In 2008, after the outbreak of the international financial crisis, emerging markets suffered from a massive flight of capital, credit crunches and a sharp contraction in world trade. As a result, the emerging economies such as China, India and Brazil implemented strong fiscal and monetary measures to fend off economic recession.

However, since the beginning of this year, economic growth in emerging economies has been affected by diminishing exports to Europe, where the outlook for the eurozone is worrying. In some emerging countries, the level of non-performing loans in banks is also on the rise. Inflationary pressures from rising oil and food prices are limiting the possibility of further relaxation of monetary policy. In addition, in Western countries, public opinion has been questioning the sustainability of the high investment rate in China and many other Asian countries.

Credit easing in 2008 caused a series of follow-up effects, including a high level of credit, real estate bubbles and an increase in non-performing loans. Therefore, many emerging countries have found the room for monetary and fiscal maneuvering narrowing. In addition, even if the governments of these emerging economies decide to expand credit again, the effects of the policies will be diminished, because unlike 2008 there are no more easy investment projects.

However, looking ahead, there are many factors that should make people feel optimistic about emerging economies:

First, the emerging economies still have room to maneuver using macroeconomic policy to stimulate the economy. The recent fall in commodity prices provides good conditions for emerging economies to further ease monetary policy. And the emerging economies still have leeway to adopt expansionary fiscal policy to stimulate the economy, as their public debt to GDP ratio is around 30 percent. In developed countries this ratio is about 100 percent.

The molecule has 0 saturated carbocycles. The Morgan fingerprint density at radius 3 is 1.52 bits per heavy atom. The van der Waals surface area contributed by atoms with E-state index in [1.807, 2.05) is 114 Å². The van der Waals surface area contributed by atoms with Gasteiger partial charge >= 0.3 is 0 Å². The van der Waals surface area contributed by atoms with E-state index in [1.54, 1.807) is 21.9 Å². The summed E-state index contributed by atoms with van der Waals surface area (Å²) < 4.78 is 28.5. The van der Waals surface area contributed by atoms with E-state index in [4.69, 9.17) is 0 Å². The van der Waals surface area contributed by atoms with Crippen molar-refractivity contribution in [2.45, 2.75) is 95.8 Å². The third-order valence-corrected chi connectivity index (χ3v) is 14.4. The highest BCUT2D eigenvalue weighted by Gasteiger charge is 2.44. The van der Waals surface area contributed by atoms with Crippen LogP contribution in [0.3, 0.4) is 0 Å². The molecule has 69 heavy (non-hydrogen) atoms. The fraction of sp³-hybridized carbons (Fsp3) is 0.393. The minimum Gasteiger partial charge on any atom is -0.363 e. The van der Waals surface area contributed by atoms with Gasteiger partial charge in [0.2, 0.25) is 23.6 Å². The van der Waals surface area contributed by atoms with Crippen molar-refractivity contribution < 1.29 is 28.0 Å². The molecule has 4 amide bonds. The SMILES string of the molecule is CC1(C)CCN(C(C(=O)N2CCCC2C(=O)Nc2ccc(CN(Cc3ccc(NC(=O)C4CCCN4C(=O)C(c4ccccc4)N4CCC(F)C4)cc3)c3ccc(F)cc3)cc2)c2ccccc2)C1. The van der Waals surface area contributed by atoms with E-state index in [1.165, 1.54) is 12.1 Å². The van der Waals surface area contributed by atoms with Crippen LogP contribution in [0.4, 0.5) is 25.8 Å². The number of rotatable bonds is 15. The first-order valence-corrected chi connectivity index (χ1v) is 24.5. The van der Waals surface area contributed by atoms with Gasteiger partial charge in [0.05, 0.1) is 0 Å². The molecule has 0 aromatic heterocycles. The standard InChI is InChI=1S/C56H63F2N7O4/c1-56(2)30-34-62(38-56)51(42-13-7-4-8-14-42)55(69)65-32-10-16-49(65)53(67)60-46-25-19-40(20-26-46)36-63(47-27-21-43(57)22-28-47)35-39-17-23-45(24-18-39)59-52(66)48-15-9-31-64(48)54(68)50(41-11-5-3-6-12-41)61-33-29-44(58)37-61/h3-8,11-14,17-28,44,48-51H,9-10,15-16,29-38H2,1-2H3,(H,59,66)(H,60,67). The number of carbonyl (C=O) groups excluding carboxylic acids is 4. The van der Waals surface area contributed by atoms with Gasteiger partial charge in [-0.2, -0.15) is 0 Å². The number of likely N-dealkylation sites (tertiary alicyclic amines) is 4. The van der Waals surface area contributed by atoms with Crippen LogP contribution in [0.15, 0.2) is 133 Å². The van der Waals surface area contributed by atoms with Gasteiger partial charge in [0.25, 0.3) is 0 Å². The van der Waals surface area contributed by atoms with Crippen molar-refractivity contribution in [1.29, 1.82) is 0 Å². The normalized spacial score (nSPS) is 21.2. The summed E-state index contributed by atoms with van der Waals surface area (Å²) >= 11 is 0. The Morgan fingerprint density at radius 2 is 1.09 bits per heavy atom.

Second, emerging economies such as India and China have a huge advantage given their market size. If the crisis forced the emerging economies into structural transition, they might be able to embark on a development path driven by mass consumption stimulated by accelerated industrialization. So China's huge domestic market may become a new driving force for economic growth, provided that China adjusts its income distribution problem. In other words, there is a great consumer potential to be tapped in emerging economies.

Third, emerging economies are increasing their cross-border investments with each other. This trend might become a new impetus for future world economic growth. Since the financial crisis, the financial institutions of developed economies have withdrawn their investment in developing economies, but firms from emerging economies have taken over and become the driving force of foreign investment in developing countries. As national leaders of the emerging economies are committed to developing trade and investment among themselves, this trend will lead to greater development in the future.

The author is deputy director of the World Development Research Institute at the Development Research Center of the State Council.